We as a nation have somehow forgotten or chosen to ignore that our children are our most vital resource. We are like Abraham, but instead of raising the knife to Isaac we have bound him on the altar and wandered off and left him. The future of our world – its people and its natural resources – is in the hands of the next generation. Why do we focus so sparingly on that? They are our great hope. Why do we give them no voice?
The story of Abraham and Isaac is deeply disturbing and, I believe, deeply inscrutable. I have learned 3 things from it. First, it reminds me that children are God’s greatest gift to humankind. They are precious in God’s sight and we must always remember that and treat them accordingly. Second, the incarnation tells me that Christ’s presence in the world is seen and felt and known through our relationship with others. When I seek to bind or wound another, I am seeking to bind or wound Christ. If I think that God asks me to silence or hurt another person, what I am hearing is not the voice of God but the voice of my own misguided self. God seeks not hurt or destruction but life abundant. Actions to the contrary come from humanity, not from God. Third, whenever we act alone without benefit of counsel or advice from others, we risk acting in ways that are contrary to God. If Abraham had told Sarah what he intended to do on Moriah, things might have gone very differently. When we follow God’s call without allowing the community of the faithful to validate our thinking, we can end up acting in fanatical and dangerous ways. We need each other, particularly when we hear a command from God for action. We need each other to affirm that the voice we hear is God’s voice or to let us know that what we’re listening to is our own stinking thinking.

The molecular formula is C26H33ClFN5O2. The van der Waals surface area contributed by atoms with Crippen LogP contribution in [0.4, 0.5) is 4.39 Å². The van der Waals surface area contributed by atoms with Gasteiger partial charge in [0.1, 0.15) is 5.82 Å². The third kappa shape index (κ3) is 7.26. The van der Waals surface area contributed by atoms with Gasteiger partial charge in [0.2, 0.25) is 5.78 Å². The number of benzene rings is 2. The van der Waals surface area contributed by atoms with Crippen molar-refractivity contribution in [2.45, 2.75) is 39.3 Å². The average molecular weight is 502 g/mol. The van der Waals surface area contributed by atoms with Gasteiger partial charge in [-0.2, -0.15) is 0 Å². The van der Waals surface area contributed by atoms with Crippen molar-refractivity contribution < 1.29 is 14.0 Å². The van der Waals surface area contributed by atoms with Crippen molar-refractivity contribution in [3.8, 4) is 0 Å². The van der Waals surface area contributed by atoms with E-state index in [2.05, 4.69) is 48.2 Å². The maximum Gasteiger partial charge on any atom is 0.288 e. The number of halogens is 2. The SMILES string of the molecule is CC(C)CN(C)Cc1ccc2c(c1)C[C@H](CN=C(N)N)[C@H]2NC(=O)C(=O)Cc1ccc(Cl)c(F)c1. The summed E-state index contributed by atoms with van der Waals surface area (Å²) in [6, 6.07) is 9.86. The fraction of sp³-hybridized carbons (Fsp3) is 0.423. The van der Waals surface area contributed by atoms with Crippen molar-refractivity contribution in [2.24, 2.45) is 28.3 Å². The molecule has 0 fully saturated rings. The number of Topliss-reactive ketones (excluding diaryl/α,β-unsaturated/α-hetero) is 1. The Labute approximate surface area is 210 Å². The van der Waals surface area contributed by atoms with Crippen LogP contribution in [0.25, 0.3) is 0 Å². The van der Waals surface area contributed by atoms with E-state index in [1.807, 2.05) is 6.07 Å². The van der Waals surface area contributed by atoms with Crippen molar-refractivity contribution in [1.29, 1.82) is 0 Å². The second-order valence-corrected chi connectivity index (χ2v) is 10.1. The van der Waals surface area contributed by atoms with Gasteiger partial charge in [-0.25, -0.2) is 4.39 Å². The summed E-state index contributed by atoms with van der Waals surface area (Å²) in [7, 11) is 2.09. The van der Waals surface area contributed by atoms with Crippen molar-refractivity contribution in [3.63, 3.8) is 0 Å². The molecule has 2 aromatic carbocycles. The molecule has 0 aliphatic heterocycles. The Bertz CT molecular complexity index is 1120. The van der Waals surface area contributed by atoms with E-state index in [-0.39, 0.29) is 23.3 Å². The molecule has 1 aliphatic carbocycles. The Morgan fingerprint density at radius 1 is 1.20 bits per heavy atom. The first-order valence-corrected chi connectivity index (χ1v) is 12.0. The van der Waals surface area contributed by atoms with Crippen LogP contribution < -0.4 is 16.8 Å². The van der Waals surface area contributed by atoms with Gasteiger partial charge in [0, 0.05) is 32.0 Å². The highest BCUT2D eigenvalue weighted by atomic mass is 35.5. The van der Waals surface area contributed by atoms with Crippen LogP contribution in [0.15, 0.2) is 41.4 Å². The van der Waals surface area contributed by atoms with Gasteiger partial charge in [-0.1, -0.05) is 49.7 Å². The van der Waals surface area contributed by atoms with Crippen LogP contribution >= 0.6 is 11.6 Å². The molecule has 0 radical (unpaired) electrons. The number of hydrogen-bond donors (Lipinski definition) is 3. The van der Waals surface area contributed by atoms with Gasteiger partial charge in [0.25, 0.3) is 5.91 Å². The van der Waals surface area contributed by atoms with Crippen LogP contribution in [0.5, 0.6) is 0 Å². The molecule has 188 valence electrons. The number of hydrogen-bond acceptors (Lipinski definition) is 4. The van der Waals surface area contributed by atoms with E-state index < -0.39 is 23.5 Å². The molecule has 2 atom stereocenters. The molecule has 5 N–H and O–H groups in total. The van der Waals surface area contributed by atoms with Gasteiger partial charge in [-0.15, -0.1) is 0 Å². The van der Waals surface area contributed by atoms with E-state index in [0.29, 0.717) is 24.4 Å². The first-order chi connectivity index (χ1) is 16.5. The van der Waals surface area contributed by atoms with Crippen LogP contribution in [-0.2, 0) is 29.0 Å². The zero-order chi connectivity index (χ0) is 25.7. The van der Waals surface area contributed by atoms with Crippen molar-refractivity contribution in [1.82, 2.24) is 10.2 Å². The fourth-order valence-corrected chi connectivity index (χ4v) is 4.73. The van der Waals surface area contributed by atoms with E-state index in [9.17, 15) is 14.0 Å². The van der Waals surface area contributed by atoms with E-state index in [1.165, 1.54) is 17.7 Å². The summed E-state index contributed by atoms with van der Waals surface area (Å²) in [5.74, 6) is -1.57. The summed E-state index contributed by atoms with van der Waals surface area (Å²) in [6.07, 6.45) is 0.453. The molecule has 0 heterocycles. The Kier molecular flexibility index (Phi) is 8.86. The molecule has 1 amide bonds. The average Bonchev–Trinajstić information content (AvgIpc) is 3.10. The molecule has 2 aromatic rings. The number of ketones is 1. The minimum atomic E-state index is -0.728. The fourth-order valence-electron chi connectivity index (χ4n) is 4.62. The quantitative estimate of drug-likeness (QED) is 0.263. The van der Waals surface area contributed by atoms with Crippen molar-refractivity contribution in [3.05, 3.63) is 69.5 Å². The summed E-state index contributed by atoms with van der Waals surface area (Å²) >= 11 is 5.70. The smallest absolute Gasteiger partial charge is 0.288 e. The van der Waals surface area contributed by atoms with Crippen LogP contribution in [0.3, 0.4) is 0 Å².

And so, God, we thank you for stories and events that unsettle and disturb us. Help us to turn them into opportunities for community, relying on one another for guidance and for strength, seeing Christ in each other. And keep us always mindful, Lord, of our children, those among us who require our special protection and care. In Christ’s name we pray. Amen.
The Reverend Sally Weaver is co-priest in charge at St. John's
Various members of the St. John's congregation contribute to this blog. For editorial suggestions, contact Jeff McIntire-Strasburg at email@example.com